When the gum tissue that surrounds your teeth wears away or pulls back, it’s called gum recession. When gum recession occurs, the root of your tooth becomes exposed. More of the tooth is exposed to decay and other problems. It can affect the area below your gumline.
At Contemporary Dentistry & Implantology in Peabody, MA, we can keep your gums healthy with regular, routine dental exams. If you already have gum disease, Dr. John Argeros is a certified Chao Pinhole® Surgical Technique clinician who can treat your gum recession with a scalpel-free, suture-free procedure.
Your gums act as a seal to prevent food from settling in between your teeth and allowing bacteria to do damage. When the gums recede, it opens up spaces between teeth and between the teeth and the gumline.
Gum disease occurs as we age, no matter what, even in a healthy mouth. But there are other reasons it can happen.
Why Do Gums Recede?
There are several reasons that gums might recede, including:
- Periodontal disease (gum disease). Gum disease is the main cause of gum recession. The bacteria in gum infections destroy tissue and supporting bone that hold your teeth in place.
- Irregular or abnormal tooth position. A tooth might protrude because your teeth were too crowded when it grew in. As a result, you’ll have inadequate jaw bone covering the tooth’s root.
- Genetics. Studies indicate that 30 percent of the population may be predisposed to gum disease. Thin and fragile gums could just be something that runs in your family.
- Insufficient dental care. If you don’t brush and floss regularly, you make it easier for plaque to form. Then that plaque forms tartar, a hard substance that can build on your teeth and only be removed by a professional dental cleaning.
- Teeth grinding. When you grind or clench your teeth, it puts extra force on them, which can also cause gums to recede.
- Misaligned bite. When your teeth don’t come together evenly when your mouth is shut, it can put a lot of force on the gums and bones.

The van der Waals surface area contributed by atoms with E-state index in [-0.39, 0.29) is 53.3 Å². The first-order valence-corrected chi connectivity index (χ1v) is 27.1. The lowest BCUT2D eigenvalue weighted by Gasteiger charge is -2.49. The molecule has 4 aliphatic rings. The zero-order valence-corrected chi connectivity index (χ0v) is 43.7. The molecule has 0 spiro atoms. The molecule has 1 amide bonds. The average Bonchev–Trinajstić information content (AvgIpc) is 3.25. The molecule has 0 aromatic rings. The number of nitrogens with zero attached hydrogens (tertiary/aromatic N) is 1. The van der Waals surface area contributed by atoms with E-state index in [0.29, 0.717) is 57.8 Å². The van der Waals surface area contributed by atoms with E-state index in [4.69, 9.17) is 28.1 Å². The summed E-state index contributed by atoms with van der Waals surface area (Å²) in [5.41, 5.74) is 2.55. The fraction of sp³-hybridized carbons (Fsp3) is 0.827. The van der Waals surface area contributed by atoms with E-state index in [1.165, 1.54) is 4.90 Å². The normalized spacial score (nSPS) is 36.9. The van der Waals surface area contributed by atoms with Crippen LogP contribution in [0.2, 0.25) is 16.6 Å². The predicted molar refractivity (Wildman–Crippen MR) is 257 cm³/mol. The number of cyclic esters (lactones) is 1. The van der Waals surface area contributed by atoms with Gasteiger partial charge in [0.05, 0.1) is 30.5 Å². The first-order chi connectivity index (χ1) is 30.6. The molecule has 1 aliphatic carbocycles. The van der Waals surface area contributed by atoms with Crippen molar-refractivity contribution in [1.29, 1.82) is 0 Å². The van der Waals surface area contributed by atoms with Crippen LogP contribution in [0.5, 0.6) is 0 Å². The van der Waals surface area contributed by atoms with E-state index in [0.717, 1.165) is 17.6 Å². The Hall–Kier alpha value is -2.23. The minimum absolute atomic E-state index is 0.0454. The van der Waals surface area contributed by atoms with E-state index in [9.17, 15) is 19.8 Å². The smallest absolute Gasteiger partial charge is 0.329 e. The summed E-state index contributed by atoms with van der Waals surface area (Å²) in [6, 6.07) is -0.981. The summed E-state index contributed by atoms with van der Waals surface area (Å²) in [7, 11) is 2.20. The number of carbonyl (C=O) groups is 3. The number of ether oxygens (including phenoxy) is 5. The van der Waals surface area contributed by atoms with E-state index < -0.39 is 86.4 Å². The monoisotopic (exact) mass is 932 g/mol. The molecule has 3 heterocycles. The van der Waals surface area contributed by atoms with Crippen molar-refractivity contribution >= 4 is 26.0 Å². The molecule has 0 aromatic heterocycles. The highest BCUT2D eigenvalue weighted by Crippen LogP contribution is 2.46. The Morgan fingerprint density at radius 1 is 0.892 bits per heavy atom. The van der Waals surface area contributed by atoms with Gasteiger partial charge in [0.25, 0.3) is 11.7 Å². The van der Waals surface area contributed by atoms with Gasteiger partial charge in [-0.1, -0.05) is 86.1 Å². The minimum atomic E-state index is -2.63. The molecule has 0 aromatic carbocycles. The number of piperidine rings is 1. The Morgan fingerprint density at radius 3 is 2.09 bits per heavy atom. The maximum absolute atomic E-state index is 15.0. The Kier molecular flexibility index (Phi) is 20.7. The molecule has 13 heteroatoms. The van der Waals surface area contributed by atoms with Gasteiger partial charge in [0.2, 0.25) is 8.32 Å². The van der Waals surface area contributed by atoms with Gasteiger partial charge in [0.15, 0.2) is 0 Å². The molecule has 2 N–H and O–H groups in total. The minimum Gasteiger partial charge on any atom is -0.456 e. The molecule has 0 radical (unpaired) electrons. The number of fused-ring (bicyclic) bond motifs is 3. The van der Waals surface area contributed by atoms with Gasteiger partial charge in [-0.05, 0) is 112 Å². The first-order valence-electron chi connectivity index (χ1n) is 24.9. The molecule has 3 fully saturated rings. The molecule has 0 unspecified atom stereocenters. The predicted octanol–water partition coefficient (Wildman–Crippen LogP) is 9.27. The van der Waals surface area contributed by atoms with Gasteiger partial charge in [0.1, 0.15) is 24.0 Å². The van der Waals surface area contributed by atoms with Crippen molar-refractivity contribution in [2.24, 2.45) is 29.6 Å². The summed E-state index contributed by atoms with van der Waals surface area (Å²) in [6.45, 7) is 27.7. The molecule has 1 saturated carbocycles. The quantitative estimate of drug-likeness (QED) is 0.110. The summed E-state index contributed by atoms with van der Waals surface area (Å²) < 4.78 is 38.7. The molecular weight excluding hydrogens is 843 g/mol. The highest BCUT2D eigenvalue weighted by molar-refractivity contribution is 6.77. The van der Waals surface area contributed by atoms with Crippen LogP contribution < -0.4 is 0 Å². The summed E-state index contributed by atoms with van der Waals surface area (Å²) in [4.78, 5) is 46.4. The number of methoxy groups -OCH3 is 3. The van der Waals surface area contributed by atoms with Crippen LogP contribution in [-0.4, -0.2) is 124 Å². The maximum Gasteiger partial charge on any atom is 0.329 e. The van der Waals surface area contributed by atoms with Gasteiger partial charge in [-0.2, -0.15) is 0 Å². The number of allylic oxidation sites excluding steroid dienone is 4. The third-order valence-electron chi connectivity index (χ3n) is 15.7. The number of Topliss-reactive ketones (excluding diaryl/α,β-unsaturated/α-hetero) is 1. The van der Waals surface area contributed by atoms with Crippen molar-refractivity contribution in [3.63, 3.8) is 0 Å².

- Aggressive tooth brushing. If you brush your teeth the wrong way or too hard, it can cause tooth enamel to wear away, which leads to gum recession. Also, using a toothbrush with too-hard bristles can irritate the gums, leading to infection.
- Hormones. Women’s hormones fluctuate during their life in puberty, pregnancy, and menopause. These hormone fluctuations can make gums more vulnerable to receding.
- Tobacco use. Tobacco increases the chance of plaque forming on the teeth.
When minor gum recession is ignored, it will continue and it’s likely that you’ll experience bone loss around the teeth.
Traditional Gum Recession Treatment
If recession is due to periodontal disease, the first step of treatment would involve a special kind of cleaning called scaling and root planing. For many patients, this treatment can help stop periodontal disease.
If the recession is further along, traditionally dentists use gum grafting to repair and rebuild the gumline. This involves adding donor tissue or soft tissue grafts to the gumline. The tissue has to be sutured in place so it will join with the existing gum tissue as it heals.
The Chao Pinhole® Surgical Technique
The Chao Pinhole® Surgical Technique was invented by Dr. John Chao. It’s a scalpel-free and suture-free technique.
The benefits of this surgical technique include:
- No sutures required
- No cutting or invasive surgeries
- Rapid recovery
- Minimal discomfort after treatment
To perform the procedure, Dr. Argeros will use a needle to make a tiny hole in the affected gum issue. Through that pinhole, he’ll use instruments specifically designed for the procedure to gently loosen, expand, and lift gum tissue to where it covers the exposed tooth root.
When the gums are corrected, he’ll place tiny collagen strips inside your mouth to help stabilize your gums. There are no sutures required to hold the gumline in the new position. The pinhole heals very quickly.
Make An Appointment
Healthy gums are essential for a healthy mouth. It’s important to come to us for your routine dental exams. We recommend at least every six months.